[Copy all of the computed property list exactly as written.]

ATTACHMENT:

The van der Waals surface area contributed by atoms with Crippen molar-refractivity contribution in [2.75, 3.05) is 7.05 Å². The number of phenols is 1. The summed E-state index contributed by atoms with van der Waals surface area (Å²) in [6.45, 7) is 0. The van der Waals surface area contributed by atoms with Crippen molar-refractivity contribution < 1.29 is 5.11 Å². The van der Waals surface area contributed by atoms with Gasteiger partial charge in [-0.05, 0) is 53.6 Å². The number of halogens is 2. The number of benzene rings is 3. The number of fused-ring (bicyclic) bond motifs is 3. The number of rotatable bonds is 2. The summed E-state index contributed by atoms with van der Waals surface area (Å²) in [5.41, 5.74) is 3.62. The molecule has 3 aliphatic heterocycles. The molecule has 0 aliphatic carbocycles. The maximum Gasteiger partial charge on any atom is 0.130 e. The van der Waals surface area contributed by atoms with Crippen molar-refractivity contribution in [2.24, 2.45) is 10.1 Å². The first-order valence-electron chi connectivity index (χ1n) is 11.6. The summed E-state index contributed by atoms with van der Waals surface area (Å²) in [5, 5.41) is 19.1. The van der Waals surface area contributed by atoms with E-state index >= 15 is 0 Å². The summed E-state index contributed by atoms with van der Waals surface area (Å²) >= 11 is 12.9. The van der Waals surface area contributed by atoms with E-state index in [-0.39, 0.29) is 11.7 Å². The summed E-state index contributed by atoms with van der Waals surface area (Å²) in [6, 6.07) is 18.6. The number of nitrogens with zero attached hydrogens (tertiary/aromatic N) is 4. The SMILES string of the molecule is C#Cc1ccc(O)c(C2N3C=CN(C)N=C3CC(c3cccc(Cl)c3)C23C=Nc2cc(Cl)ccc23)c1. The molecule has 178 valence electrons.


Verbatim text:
The van der Waals surface area contributed by atoms with Crippen molar-refractivity contribution in [2.75, 3.05) is 7.05 Å². The number of phenols is 1. The summed E-state index contributed by atoms with van der Waals surface area (Å²) in [6.45, 7) is 0. The van der Waals surface area contributed by atoms with Crippen molar-refractivity contribution < 1.29 is 5.11 Å². The van der Waals surface area contributed by atoms with Gasteiger partial charge in [-0.05, 0) is 53.6 Å². The number of halogens is 2. The number of benzene rings is 3. The number of fused-ring (bicyclic) bond motifs is 3. The number of rotatable bonds is 2. The summed E-state index contributed by atoms with van der Waals surface area (Å²) in [5.41, 5.74) is 3.62. The molecule has 3 aliphatic heterocycles. The molecule has 0 aliphatic carbocycles. The maximum Gasteiger partial charge on any atom is 0.130 e. The van der Waals surface area contributed by atoms with Crippen molar-refractivity contribution in [2.24, 2.45) is 10.1 Å². The first-order valence-electron chi connectivity index (χ1n) is 11.6. The summed E-state index contributed by atoms with van der Waals surface area (Å²) in [5, 5.41) is 19.1. The van der Waals surface area contributed by atoms with E-state index >= 15 is 0 Å². The summed E-state index contributed by atoms with van der Waals surface area (Å²) >= 11 is 12.9. The van der Waals surface area contributed by atoms with E-state index in [-0.39, 0.29) is 11.7 Å². The summed E-state index contributed by atoms with van der Waals surface area (Å²) in [6, 6.07) is 18.6. The number of nitrogens with zero attached hydrogens (tertiary/aromatic N) is 4. The SMILES string of the molecule is C#Cc1ccc(O)c(C2N3C=CN(C)N=C3CC(c3cccc(Cl)c3)C23C=Nc2cc(Cl)ccc23)c1. The molecule has 178 valence electrons.